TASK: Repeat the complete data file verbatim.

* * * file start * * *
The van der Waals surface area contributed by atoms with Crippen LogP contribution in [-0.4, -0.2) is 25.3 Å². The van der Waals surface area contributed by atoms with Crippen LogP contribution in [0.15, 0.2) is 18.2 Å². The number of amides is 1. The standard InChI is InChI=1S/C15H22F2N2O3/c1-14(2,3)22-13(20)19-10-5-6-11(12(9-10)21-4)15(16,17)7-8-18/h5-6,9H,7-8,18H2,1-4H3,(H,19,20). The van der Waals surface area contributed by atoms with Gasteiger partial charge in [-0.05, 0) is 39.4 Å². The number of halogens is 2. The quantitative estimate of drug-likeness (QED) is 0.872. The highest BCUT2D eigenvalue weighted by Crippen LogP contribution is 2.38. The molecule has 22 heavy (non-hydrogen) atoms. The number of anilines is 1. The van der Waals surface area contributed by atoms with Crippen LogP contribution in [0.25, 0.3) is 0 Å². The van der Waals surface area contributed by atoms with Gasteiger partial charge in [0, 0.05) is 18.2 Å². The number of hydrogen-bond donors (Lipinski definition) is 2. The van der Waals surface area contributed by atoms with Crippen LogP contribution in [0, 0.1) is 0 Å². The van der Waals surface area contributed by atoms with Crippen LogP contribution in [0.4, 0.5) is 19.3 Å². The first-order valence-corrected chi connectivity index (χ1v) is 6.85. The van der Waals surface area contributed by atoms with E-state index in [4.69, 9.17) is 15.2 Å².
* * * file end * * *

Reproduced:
The van der Waals surface area contributed by atoms with Crippen LogP contribution in [-0.4, -0.2) is 25.3 Å². The van der Waals surface area contributed by atoms with Crippen LogP contribution in [0.15, 0.2) is 18.2 Å². The number of amides is 1. The standard InChI is InChI=1S/C15H22F2N2O3/c1-14(2,3)22-13(20)19-10-5-6-11(12(9-10)21-4)15(16,17)7-8-18/h5-6,9H,7-8,18H2,1-4H3,(H,19,20). The van der Waals surface area contributed by atoms with Gasteiger partial charge in [-0.05, 0) is 39.4 Å². The number of halogens is 2. The quantitative estimate of drug-likeness (QED) is 0.872. The highest BCUT2D eigenvalue weighted by Crippen LogP contribution is 2.38. The molecule has 22 heavy (non-hydrogen) atoms. The number of anilines is 1. The van der Waals surface area contributed by atoms with Crippen LogP contribution in [0.25, 0.3) is 0 Å². The van der Waals surface area contributed by atoms with Gasteiger partial charge in [0, 0.05) is 18.2 Å². The number of hydrogen-bond donors (Lipinski definition) is 2. The van der Waals surface area contributed by atoms with Crippen LogP contribution in [0, 0.1) is 0 Å². The van der Waals surface area contributed by atoms with Crippen LogP contribution in [0.4, 0.5) is 19.3 Å². The first-order valence-corrected chi connectivity index (χ1v) is 6.85. The van der Waals surface area contributed by atoms with E-state index in [4.69, 9.17) is 15.2 Å².